Course References:

1. Gunzburg, M. (1995). The use of combined individual, group, and marital therapy to resolve the narcissistic transference. International Journal of Group Psychotherapy, 45(2), 1995, (pp. 251-258).
2. Ormont, L. (1993). Resolving resistances to intimacy in the group setting. International Journal of Group Psychotherapy, 43(4), 1993, (pp. 399-418).
3. Real, T. (November/December 2012). Joining Through the Truth. Psychotherapy Networker, (pp. 36-43).
4. Real, T. (2007). The New Rules of Marriage. New York, New York: Random House, Inc.
5. Spotnitz, H. (1969). A Neurobiological Approach to Communication. In Modern Psychoanalysis of the Schizophrenic Patient, (pp. 78-111). New York: YBK Publishers, Inc.
6. Real, T. (May 10, 2016). The Power of Honesty in Couples Therapy. Psychotherapy Networker.
7. Levine, R. (2017). A Modern Psychoanalytic Perspective on Group Psychotherapy. International Journal of Group Psychotherapy, 67, (pp. S109 – S120).

Social JusticeSection XX
Racism's Cost of Disconnection: Can We Reconnect?

Presented under the auspices of the Racial and Ethnic Diversity SIG

Phillip Horner, LCSW, CGP,
Executive Director, Whole Connection, Boulder, Colorado
Marcée Turner, PhD, CGP, Clinician, University Counseling Center, Florida State University, Florida State University, Tallahassee, Florida

Race roles and dynamics influence our personal, professional and community group interactions. This Institute's interracial leadership will offer participants opportunities to examine internalized racial beliefs in cross ­racial interactions. Participants will reflect on internalized tensions and take risks as they honestly examine their own and others' narratives.
(90% experiential learning)

Learning Objectives:
The attendee will be able to:
1. Identify racial power dynamics in group process.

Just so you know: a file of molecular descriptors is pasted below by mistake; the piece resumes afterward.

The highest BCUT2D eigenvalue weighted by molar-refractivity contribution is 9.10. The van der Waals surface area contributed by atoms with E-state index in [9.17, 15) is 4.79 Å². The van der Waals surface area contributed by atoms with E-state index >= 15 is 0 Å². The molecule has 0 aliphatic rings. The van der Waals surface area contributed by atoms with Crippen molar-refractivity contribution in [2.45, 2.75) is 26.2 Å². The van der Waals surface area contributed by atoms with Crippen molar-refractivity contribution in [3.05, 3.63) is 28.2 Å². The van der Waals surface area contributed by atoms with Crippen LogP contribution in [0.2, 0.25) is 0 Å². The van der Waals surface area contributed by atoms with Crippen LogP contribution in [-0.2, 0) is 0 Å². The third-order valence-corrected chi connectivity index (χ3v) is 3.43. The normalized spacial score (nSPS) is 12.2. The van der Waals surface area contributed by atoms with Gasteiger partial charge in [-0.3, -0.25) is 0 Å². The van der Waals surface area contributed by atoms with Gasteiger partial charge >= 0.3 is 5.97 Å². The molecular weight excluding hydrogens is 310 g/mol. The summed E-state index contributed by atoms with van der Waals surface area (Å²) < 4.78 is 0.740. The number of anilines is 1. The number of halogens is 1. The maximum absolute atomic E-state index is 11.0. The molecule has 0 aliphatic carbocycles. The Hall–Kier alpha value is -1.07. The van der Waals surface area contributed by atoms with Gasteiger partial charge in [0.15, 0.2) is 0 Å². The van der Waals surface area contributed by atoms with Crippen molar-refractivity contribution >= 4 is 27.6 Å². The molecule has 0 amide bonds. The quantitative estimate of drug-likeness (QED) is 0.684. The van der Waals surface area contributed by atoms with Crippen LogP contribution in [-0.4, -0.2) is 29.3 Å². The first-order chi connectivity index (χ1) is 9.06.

2. Define internalized racial oppression, including inferiority and superiority.
3. Define aspects of one's racialized self.
4. State an empathic worldview about one's racialized self and others.
5. Explain the benefits of creating a brave space versus a safe space when learning from different positions of power.
6. Explain how a large group format aids the uncovering of repressed feelings about race.
7. Identify ways to lovingly interrupt racially offensive communications.
8. Explain how White guilt impedes open, honest discussions about racism.

Course References:
1. Bonilla­-Silva, E. (2013). Racism without racists: Color­-blind racism and the persistence of racial inequality in America (4th ed.). Lanham, Maryland: Rowman & Littlefield.         
2. Carter, R. T. (2007). Racism and psychological and emotional injury: Recognizing and assessing Race­-based traumatic stress. The Counseling Psychologist, 35(1). http://doi.org/10.117/001000006292033
3. DiAngelo, R. (2011). White fragility. International Journal of Critical Pedagogy, 3(3), 54­ 70.         
4. Helms, J.E. (2008). A race is a nice thing to have: A guide to being a white person or understanding the white persons in your life (2nd ed.). Hannover, MA: Microtraining Associates.
5. Poteat, P.V., & Spanierman, L.B. (2008). Further validation of the Psychosocial costs of racism to whites scale among a sample of employed adults. The Counseling Psychologist, 36, 871-894.
6. Schmidt, C. (2018). Anatomy of racial micro-aggressions. International Journal of Group Psychotherapy. doi: 10.1080/00207284.2017.1421469


Social JusticeSection XXI
Social Identities, Power, and Privilege: How Difference is Essential for Group Cohesion

Presented under the auspices of the Gay, Lesbian, Bisexual, Transgender, and Queer Identities SIG, the Racial and Ethnic Diversity SIG, and the College Counseling and Other Educational Settings SIG